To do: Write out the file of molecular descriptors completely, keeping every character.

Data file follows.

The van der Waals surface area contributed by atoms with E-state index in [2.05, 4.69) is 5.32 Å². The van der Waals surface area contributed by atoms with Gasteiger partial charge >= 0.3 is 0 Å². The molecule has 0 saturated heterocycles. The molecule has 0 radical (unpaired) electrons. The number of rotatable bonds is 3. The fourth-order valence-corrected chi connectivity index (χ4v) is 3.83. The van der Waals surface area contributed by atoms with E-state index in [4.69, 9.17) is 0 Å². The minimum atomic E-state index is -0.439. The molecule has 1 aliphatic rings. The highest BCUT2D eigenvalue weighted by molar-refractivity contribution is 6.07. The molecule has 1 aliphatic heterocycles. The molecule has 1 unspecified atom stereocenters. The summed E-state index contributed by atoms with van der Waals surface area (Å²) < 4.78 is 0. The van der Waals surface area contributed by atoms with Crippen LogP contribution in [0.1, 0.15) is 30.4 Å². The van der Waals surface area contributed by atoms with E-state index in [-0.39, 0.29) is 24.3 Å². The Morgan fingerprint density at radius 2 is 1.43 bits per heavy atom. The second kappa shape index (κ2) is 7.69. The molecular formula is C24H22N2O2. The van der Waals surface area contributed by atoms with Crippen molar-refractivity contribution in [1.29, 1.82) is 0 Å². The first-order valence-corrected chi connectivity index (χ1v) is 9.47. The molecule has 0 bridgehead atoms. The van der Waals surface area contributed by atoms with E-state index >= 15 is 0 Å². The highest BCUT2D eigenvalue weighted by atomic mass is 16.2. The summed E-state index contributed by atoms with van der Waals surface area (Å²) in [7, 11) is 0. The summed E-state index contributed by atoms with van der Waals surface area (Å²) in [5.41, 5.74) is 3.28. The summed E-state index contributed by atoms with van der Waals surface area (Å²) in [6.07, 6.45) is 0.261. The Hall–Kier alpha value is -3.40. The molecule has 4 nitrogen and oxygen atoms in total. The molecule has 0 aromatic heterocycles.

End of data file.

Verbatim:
The van der Waals surface area contributed by atoms with E-state index in [2.05, 4.69) is 5.32 Å². The van der Waals surface area contributed by atoms with Gasteiger partial charge >= 0.3 is 0 Å². The molecule has 0 saturated heterocycles. The molecule has 0 radical (unpaired) electrons. The number of rotatable bonds is 3. The fourth-order valence-corrected chi connectivity index (χ4v) is 3.83. The van der Waals surface area contributed by atoms with E-state index in [4.69, 9.17) is 0 Å². The minimum atomic E-state index is -0.439. The molecule has 1 aliphatic rings. The highest BCUT2D eigenvalue weighted by molar-refractivity contribution is 6.07. The molecule has 1 aliphatic heterocycles. The molecule has 1 unspecified atom stereocenters. The summed E-state index contributed by atoms with van der Waals surface area (Å²) < 4.78 is 0. The van der Waals surface area contributed by atoms with Crippen LogP contribution in [0.1, 0.15) is 30.4 Å². The van der Waals surface area contributed by atoms with E-state index in [-0.39, 0.29) is 24.3 Å². The Morgan fingerprint density at radius 2 is 1.43 bits per heavy atom. The second kappa shape index (κ2) is 7.69. The molecular formula is C24H22N2O2. The van der Waals surface area contributed by atoms with Crippen molar-refractivity contribution in [1.29, 1.82) is 0 Å². The first-order valence-corrected chi connectivity index (χ1v) is 9.47. The molecule has 0 bridgehead atoms. The van der Waals surface area contributed by atoms with E-state index >= 15 is 0 Å². The highest BCUT2D eigenvalue weighted by atomic mass is 16.2. The summed E-state index contributed by atoms with van der Waals surface area (Å²) in [7, 11) is 0. The summed E-state index contributed by atoms with van der Waals surface area (Å²) in [5.41, 5.74) is 3.28. The summed E-state index contributed by atoms with van der Waals surface area (Å²) in [6.07, 6.45) is 0.261. The Hall–Kier alpha value is -3.40. The molecule has 4 nitrogen and oxygen atoms in total. The molecule has 0 aromatic heterocycles.